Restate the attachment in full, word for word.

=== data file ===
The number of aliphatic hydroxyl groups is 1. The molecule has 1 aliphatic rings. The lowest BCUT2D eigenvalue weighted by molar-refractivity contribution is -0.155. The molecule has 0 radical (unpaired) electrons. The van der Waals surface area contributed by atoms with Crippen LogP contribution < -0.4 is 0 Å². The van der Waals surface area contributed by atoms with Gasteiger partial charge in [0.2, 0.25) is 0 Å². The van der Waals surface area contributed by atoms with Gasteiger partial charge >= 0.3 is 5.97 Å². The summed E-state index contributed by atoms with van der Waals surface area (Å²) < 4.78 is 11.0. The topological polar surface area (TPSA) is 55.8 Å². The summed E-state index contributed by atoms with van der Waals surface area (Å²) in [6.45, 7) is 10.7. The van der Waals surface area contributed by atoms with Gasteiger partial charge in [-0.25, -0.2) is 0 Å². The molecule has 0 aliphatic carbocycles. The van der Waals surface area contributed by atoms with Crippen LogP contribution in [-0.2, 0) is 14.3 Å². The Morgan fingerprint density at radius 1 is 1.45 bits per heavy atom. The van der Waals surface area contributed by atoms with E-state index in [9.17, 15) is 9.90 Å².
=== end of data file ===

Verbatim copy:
The number of aliphatic hydroxyl groups is 1. The molecule has 1 aliphatic rings. The lowest BCUT2D eigenvalue weighted by molar-refractivity contribution is -0.155. The molecule has 0 radical (unpaired) electrons. The van der Waals surface area contributed by atoms with Crippen LogP contribution < -0.4 is 0 Å². The van der Waals surface area contributed by atoms with Gasteiger partial charge in [0.2, 0.25) is 0 Å². The van der Waals surface area contributed by atoms with Gasteiger partial charge >= 0.3 is 5.97 Å². The summed E-state index contributed by atoms with van der Waals surface area (Å²) < 4.78 is 11.0. The topological polar surface area (TPSA) is 55.8 Å². The summed E-state index contributed by atoms with van der Waals surface area (Å²) in [6.45, 7) is 10.7. The van der Waals surface area contributed by atoms with Gasteiger partial charge in [-0.25, -0.2) is 0 Å². The molecule has 0 aliphatic carbocycles. The van der Waals surface area contributed by atoms with Crippen LogP contribution in [-0.2, 0) is 14.3 Å². The Morgan fingerprint density at radius 1 is 1.45 bits per heavy atom. The van der Waals surface area contributed by atoms with E-state index in [9.17, 15) is 9.90 Å².